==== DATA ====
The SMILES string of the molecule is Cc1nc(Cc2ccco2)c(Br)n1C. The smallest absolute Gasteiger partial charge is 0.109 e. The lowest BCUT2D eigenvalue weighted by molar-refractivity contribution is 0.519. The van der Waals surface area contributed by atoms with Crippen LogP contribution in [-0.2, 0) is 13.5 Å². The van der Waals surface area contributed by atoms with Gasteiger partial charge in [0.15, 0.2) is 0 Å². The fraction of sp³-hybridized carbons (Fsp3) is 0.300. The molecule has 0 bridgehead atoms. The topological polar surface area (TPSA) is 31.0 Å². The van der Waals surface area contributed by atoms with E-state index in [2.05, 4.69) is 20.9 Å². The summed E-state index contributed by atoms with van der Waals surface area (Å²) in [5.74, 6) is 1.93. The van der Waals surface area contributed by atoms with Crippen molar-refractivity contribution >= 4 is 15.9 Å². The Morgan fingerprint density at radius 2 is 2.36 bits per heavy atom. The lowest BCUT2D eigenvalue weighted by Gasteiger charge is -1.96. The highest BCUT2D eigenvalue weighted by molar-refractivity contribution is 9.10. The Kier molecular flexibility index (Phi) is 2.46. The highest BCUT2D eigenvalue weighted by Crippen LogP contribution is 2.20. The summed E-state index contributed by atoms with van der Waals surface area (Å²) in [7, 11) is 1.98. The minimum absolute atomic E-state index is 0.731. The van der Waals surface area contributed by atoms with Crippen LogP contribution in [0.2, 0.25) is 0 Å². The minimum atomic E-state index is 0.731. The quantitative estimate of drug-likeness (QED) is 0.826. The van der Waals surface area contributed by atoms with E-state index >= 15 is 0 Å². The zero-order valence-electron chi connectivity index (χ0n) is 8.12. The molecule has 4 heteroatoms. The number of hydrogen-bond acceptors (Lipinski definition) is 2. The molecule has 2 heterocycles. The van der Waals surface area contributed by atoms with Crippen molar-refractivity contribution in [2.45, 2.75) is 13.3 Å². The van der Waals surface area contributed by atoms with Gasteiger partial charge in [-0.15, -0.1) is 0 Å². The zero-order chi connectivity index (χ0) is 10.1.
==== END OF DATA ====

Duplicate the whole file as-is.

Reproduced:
The SMILES string of the molecule is Cc1nc(Cc2ccco2)c(Br)n1C. The smallest absolute Gasteiger partial charge is 0.109 e. The lowest BCUT2D eigenvalue weighted by molar-refractivity contribution is 0.519. The van der Waals surface area contributed by atoms with Crippen LogP contribution in [-0.2, 0) is 13.5 Å². The van der Waals surface area contributed by atoms with Gasteiger partial charge in [0.15, 0.2) is 0 Å². The fraction of sp³-hybridized carbons (Fsp3) is 0.300. The molecule has 0 bridgehead atoms. The topological polar surface area (TPSA) is 31.0 Å². The van der Waals surface area contributed by atoms with E-state index in [2.05, 4.69) is 20.9 Å². The summed E-state index contributed by atoms with van der Waals surface area (Å²) in [5.74, 6) is 1.93. The van der Waals surface area contributed by atoms with Crippen molar-refractivity contribution >= 4 is 15.9 Å². The Morgan fingerprint density at radius 2 is 2.36 bits per heavy atom. The lowest BCUT2D eigenvalue weighted by Gasteiger charge is -1.96. The highest BCUT2D eigenvalue weighted by molar-refractivity contribution is 9.10. The Kier molecular flexibility index (Phi) is 2.46. The highest BCUT2D eigenvalue weighted by Crippen LogP contribution is 2.20. The summed E-state index contributed by atoms with van der Waals surface area (Å²) in [7, 11) is 1.98. The minimum absolute atomic E-state index is 0.731. The van der Waals surface area contributed by atoms with Crippen LogP contribution in [0.2, 0.25) is 0 Å². The minimum atomic E-state index is 0.731. The quantitative estimate of drug-likeness (QED) is 0.826. The van der Waals surface area contributed by atoms with E-state index >= 15 is 0 Å². The zero-order valence-electron chi connectivity index (χ0n) is 8.12. The molecule has 4 heteroatoms. The number of hydrogen-bond acceptors (Lipinski definition) is 2. The molecule has 2 heterocycles. The van der Waals surface area contributed by atoms with Crippen molar-refractivity contribution in [2.45, 2.75) is 13.3 Å². The van der Waals surface area contributed by atoms with Gasteiger partial charge in [-0.15, -0.1) is 0 Å². The zero-order chi connectivity index (χ0) is 10.1.